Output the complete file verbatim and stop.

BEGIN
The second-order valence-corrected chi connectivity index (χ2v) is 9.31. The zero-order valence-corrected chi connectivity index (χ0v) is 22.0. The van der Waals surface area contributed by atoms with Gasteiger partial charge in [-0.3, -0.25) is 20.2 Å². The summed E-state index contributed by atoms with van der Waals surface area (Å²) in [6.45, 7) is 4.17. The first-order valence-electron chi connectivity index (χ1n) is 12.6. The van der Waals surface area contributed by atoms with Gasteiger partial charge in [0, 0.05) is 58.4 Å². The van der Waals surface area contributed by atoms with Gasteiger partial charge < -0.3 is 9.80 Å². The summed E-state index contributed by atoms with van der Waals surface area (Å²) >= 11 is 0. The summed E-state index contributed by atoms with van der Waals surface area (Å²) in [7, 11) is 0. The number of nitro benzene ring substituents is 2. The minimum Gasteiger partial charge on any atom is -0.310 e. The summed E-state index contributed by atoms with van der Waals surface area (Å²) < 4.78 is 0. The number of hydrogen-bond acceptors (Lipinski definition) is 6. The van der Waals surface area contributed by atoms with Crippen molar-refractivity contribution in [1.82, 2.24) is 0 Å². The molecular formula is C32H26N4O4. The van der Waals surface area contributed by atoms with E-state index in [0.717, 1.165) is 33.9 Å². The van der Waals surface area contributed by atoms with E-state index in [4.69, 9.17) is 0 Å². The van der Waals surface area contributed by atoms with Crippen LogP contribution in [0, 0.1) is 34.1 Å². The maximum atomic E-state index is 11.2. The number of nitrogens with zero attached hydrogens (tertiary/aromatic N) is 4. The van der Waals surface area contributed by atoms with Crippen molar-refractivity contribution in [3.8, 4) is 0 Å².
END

The second-order valence-corrected chi connectivity index (χ2v) is 9.31. The zero-order valence-corrected chi connectivity index (χ0v) is 22.0. The van der Waals surface area contributed by atoms with Gasteiger partial charge in [-0.3, -0.25) is 20.2 Å². The summed E-state index contributed by atoms with van der Waals surface area (Å²) in [6.45, 7) is 4.17. The first-order valence-electron chi connectivity index (χ1n) is 12.6. The van der Waals surface area contributed by atoms with Gasteiger partial charge in [0, 0.05) is 58.4 Å². The van der Waals surface area contributed by atoms with Gasteiger partial charge < -0.3 is 9.80 Å². The summed E-state index contributed by atoms with van der Waals surface area (Å²) >= 11 is 0. The summed E-state index contributed by atoms with van der Waals surface area (Å²) in [7, 11) is 0. The number of nitro benzene ring substituents is 2. The minimum Gasteiger partial charge on any atom is -0.310 e. The summed E-state index contributed by atoms with van der Waals surface area (Å²) < 4.78 is 0. The number of hydrogen-bond acceptors (Lipinski definition) is 6. The van der Waals surface area contributed by atoms with Crippen molar-refractivity contribution in [1.82, 2.24) is 0 Å². The molecular formula is C32H26N4O4. The van der Waals surface area contributed by atoms with E-state index in [0.717, 1.165) is 33.9 Å². The van der Waals surface area contributed by atoms with E-state index in [4.69, 9.17) is 0 Å². The van der Waals surface area contributed by atoms with Crippen LogP contribution in [0, 0.1) is 34.1 Å². The maximum atomic E-state index is 11.2. The number of nitrogens with zero attached hydrogens (tertiary/aromatic N) is 4. The van der Waals surface area contributed by atoms with Crippen molar-refractivity contribution in [3.8, 4) is 0 Å².